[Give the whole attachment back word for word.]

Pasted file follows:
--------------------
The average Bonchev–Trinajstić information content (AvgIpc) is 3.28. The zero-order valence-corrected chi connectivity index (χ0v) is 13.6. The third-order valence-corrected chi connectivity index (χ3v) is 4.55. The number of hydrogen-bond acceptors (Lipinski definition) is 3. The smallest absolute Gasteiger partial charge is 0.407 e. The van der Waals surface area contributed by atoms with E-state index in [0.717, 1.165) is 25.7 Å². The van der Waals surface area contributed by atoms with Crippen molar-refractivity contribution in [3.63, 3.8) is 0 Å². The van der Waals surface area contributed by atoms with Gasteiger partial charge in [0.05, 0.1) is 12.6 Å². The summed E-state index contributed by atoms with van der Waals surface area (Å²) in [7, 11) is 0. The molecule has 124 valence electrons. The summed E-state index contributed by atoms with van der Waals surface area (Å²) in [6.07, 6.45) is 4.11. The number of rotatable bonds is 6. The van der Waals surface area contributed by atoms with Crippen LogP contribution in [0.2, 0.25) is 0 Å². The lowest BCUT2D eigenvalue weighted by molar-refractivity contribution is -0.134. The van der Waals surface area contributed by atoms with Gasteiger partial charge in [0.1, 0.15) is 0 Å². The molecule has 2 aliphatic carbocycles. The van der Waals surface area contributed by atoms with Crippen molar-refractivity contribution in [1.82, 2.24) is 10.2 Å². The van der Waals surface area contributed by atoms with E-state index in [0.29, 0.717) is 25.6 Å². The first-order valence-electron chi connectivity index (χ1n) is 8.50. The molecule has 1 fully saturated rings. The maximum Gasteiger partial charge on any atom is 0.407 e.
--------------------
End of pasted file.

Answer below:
The average Bonchev–Trinajstić information content (AvgIpc) is 3.28. The zero-order valence-corrected chi connectivity index (χ0v) is 13.6. The third-order valence-corrected chi connectivity index (χ3v) is 4.55. The number of hydrogen-bond acceptors (Lipinski definition) is 3. The smallest absolute Gasteiger partial charge is 0.407 e. The van der Waals surface area contributed by atoms with E-state index in [0.717, 1.165) is 25.7 Å². The van der Waals surface area contributed by atoms with Crippen molar-refractivity contribution in [3.63, 3.8) is 0 Å². The van der Waals surface area contributed by atoms with Gasteiger partial charge in [0.05, 0.1) is 12.6 Å². The summed E-state index contributed by atoms with van der Waals surface area (Å²) in [7, 11) is 0. The molecule has 124 valence electrons. The summed E-state index contributed by atoms with van der Waals surface area (Å²) in [6.07, 6.45) is 4.11. The number of rotatable bonds is 6. The van der Waals surface area contributed by atoms with Crippen LogP contribution in [0.2, 0.25) is 0 Å². The lowest BCUT2D eigenvalue weighted by molar-refractivity contribution is -0.134. The van der Waals surface area contributed by atoms with Gasteiger partial charge in [0.1, 0.15) is 0 Å². The molecule has 2 aliphatic carbocycles. The van der Waals surface area contributed by atoms with Crippen molar-refractivity contribution in [1.82, 2.24) is 10.2 Å². The van der Waals surface area contributed by atoms with E-state index in [0.29, 0.717) is 25.6 Å². The first-order valence-electron chi connectivity index (χ1n) is 8.50. The molecule has 1 fully saturated rings. The maximum Gasteiger partial charge on any atom is 0.407 e.